Telling the Story

We have a tradition in our house that has gone unbroken for sixteen years. Every Christmas Eve after church we head home, have a light meal and some hot chocolate, and gather around the living room. Then someone reads the story of Jesus’ birth. It does not matter that we have just heard it in worship. It does not matter who reads. There is something important and special about hearing the story one more time.

As we journey through the advent season, as we look back over the past year and forward into the next, and as we rejoin The Story heading through the spring, it is good to hear the story of Jesus’ birth again and listen to the miracle of God’s presence in unexpected places. It serves as a reminder to each of us, to look for God’s presence in unexpected places in our lives.

For this newsletter article, I wanted to simply tell the story as if you were gathered in our living room with us on Christmas Eve. This is the story of Jesus’ birth as told by Luke and interpreted in a translation of the Bible called, The VOICE.

Around the time of Elizabeth’s amazing pregnancy and John’s birth, the emperor in Rome, Caesar Augustus, required everyone in the Roman Empire to participate in a massive census. Each person had to go to his or her ancestral city to be counted.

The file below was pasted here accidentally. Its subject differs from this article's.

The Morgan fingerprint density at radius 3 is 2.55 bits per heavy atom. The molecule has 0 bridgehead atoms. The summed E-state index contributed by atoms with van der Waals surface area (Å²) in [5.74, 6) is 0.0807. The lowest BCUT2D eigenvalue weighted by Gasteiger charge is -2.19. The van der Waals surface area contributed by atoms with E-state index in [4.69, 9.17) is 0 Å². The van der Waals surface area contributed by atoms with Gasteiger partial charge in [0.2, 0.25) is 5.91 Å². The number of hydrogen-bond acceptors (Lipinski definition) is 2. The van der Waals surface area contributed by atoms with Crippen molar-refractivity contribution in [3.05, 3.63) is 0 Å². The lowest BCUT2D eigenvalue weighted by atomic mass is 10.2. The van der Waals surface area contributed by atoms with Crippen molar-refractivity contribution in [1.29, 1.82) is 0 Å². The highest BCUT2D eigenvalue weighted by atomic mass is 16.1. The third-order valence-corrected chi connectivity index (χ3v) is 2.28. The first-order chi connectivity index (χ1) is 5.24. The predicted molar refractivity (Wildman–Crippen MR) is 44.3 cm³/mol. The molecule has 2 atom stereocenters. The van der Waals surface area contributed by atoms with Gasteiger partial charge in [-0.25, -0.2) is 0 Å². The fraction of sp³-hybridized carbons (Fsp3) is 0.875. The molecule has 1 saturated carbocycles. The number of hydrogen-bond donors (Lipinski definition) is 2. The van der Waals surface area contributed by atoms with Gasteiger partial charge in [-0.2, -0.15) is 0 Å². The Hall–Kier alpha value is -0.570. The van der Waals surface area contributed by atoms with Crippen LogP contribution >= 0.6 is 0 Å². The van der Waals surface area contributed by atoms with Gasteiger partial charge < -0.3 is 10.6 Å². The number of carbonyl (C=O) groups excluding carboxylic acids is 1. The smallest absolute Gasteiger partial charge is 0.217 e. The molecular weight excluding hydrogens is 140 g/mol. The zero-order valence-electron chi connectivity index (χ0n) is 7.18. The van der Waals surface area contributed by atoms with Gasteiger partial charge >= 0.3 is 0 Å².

Mary’s fiancé Joseph, from Nazareth in Galilee, had to participate in the census in the same way everyone else did. Because he was a descendant of King David, his ancestral city was Bethlehem, David’s birthplace. Mary, who was now late in her pregnancy that the messenger Gabriel had predicted, accompanied Joseph. While in Bethlehem, she went into labor and gave birth to her firstborn son. She wrapped the baby in a blanket and laid Him in a feeding trough because the inn had no room for them.

Nearby, in the fields outside of Bethlehem, a group of shepherds were guarding their flocks from predators in the darkness of night. Suddenly a messenger of the Lord stood in front of them, and the darkness was replaced by a glorious light—the shining light of God’s glory. They were terrified!

Messenger: Don’t be afraid! Listen! I bring good news, news of great joy, news that will affect all people everywhere. Today, in the city of David, a Liberator has been born for you! He is the promised Anointed One, the Supreme Authority! You will know you have found Him when you see a baby, wrapped in a blanket, lying in a feeding trough.